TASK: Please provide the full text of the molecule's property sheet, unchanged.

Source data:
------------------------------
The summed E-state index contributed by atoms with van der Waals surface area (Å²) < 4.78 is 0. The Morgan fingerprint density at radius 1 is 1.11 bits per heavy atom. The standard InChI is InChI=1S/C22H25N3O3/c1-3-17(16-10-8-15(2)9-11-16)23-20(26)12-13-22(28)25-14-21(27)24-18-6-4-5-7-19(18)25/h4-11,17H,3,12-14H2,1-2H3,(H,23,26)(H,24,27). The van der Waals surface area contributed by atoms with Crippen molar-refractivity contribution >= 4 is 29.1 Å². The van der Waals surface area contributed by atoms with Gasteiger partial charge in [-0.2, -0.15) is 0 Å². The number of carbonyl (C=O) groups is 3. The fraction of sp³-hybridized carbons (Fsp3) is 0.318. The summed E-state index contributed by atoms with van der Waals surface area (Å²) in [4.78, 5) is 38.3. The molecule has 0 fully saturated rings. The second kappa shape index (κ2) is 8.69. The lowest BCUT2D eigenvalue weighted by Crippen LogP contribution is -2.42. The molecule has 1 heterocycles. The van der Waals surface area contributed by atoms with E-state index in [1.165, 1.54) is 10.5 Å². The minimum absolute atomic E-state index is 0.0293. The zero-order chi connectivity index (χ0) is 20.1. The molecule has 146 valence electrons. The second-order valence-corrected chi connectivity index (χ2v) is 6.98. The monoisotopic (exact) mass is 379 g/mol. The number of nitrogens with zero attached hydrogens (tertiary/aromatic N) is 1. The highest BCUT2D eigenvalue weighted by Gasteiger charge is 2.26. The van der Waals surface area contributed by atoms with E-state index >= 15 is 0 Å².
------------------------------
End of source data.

The summed E-state index contributed by atoms with van der Waals surface area (Å²) < 4.78 is 0. The Morgan fingerprint density at radius 1 is 1.11 bits per heavy atom. The standard InChI is InChI=1S/C22H25N3O3/c1-3-17(16-10-8-15(2)9-11-16)23-20(26)12-13-22(28)25-14-21(27)24-18-6-4-5-7-19(18)25/h4-11,17H,3,12-14H2,1-2H3,(H,23,26)(H,24,27). The van der Waals surface area contributed by atoms with Crippen molar-refractivity contribution >= 4 is 29.1 Å². The van der Waals surface area contributed by atoms with Gasteiger partial charge in [-0.2, -0.15) is 0 Å². The number of carbonyl (C=O) groups is 3. The fraction of sp³-hybridized carbons (Fsp3) is 0.318. The summed E-state index contributed by atoms with van der Waals surface area (Å²) in [4.78, 5) is 38.3. The molecule has 0 fully saturated rings. The second kappa shape index (κ2) is 8.69. The lowest BCUT2D eigenvalue weighted by Crippen LogP contribution is -2.42. The molecule has 1 heterocycles. The van der Waals surface area contributed by atoms with E-state index in [1.165, 1.54) is 10.5 Å². The minimum absolute atomic E-state index is 0.0293. The zero-order chi connectivity index (χ0) is 20.1. The molecule has 146 valence electrons. The second-order valence-corrected chi connectivity index (χ2v) is 6.98. The monoisotopic (exact) mass is 379 g/mol. The number of nitrogens with zero attached hydrogens (tertiary/aromatic N) is 1. The highest BCUT2D eigenvalue weighted by Gasteiger charge is 2.26. The van der Waals surface area contributed by atoms with E-state index >= 15 is 0 Å².